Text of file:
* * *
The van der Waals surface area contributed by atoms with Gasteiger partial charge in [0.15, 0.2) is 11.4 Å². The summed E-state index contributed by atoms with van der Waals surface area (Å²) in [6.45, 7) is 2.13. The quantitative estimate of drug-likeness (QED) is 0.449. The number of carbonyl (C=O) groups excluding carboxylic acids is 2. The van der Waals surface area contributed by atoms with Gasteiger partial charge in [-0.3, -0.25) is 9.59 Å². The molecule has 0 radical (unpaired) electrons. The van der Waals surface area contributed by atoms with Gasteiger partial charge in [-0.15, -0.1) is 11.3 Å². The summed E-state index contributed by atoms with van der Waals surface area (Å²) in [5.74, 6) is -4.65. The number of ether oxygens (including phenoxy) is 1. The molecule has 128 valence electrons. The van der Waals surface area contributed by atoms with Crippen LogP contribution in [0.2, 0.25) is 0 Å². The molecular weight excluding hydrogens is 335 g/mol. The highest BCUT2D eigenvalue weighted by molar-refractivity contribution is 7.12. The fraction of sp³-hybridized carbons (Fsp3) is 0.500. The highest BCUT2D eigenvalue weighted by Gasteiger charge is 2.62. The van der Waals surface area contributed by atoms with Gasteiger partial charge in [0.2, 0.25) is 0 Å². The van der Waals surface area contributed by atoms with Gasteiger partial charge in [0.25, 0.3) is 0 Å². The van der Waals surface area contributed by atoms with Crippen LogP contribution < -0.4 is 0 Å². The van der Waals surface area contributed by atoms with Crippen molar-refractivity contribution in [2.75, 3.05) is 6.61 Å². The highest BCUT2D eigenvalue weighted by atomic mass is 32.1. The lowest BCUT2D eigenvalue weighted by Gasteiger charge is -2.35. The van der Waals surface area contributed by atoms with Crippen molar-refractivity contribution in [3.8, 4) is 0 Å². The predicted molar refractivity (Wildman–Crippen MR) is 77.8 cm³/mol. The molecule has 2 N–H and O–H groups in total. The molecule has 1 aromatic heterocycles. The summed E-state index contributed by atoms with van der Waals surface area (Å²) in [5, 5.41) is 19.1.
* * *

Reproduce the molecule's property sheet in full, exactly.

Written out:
The van der Waals surface area contributed by atoms with Gasteiger partial charge in [0.15, 0.2) is 11.4 Å². The summed E-state index contributed by atoms with van der Waals surface area (Å²) in [6.45, 7) is 2.13. The quantitative estimate of drug-likeness (QED) is 0.449. The number of carbonyl (C=O) groups excluding carboxylic acids is 2. The van der Waals surface area contributed by atoms with Gasteiger partial charge in [-0.3, -0.25) is 9.59 Å². The molecule has 0 radical (unpaired) electrons. The van der Waals surface area contributed by atoms with Gasteiger partial charge in [-0.15, -0.1) is 11.3 Å². The summed E-state index contributed by atoms with van der Waals surface area (Å²) in [5.74, 6) is -4.65. The number of ether oxygens (including phenoxy) is 1. The molecule has 128 valence electrons. The van der Waals surface area contributed by atoms with Crippen LogP contribution in [0.2, 0.25) is 0 Å². The molecular weight excluding hydrogens is 335 g/mol. The highest BCUT2D eigenvalue weighted by molar-refractivity contribution is 7.12. The fraction of sp³-hybridized carbons (Fsp3) is 0.500. The highest BCUT2D eigenvalue weighted by Gasteiger charge is 2.62. The van der Waals surface area contributed by atoms with Gasteiger partial charge in [0.2, 0.25) is 0 Å². The van der Waals surface area contributed by atoms with Gasteiger partial charge in [0.25, 0.3) is 0 Å². The van der Waals surface area contributed by atoms with Crippen LogP contribution < -0.4 is 0 Å². The van der Waals surface area contributed by atoms with Crippen molar-refractivity contribution in [2.75, 3.05) is 6.61 Å². The highest BCUT2D eigenvalue weighted by atomic mass is 32.1. The lowest BCUT2D eigenvalue weighted by Gasteiger charge is -2.35. The van der Waals surface area contributed by atoms with Crippen molar-refractivity contribution in [3.8, 4) is 0 Å². The predicted molar refractivity (Wildman–Crippen MR) is 77.8 cm³/mol. The molecule has 2 N–H and O–H groups in total. The molecule has 1 aromatic heterocycles. The summed E-state index contributed by atoms with van der Waals surface area (Å²) in [5, 5.41) is 19.1.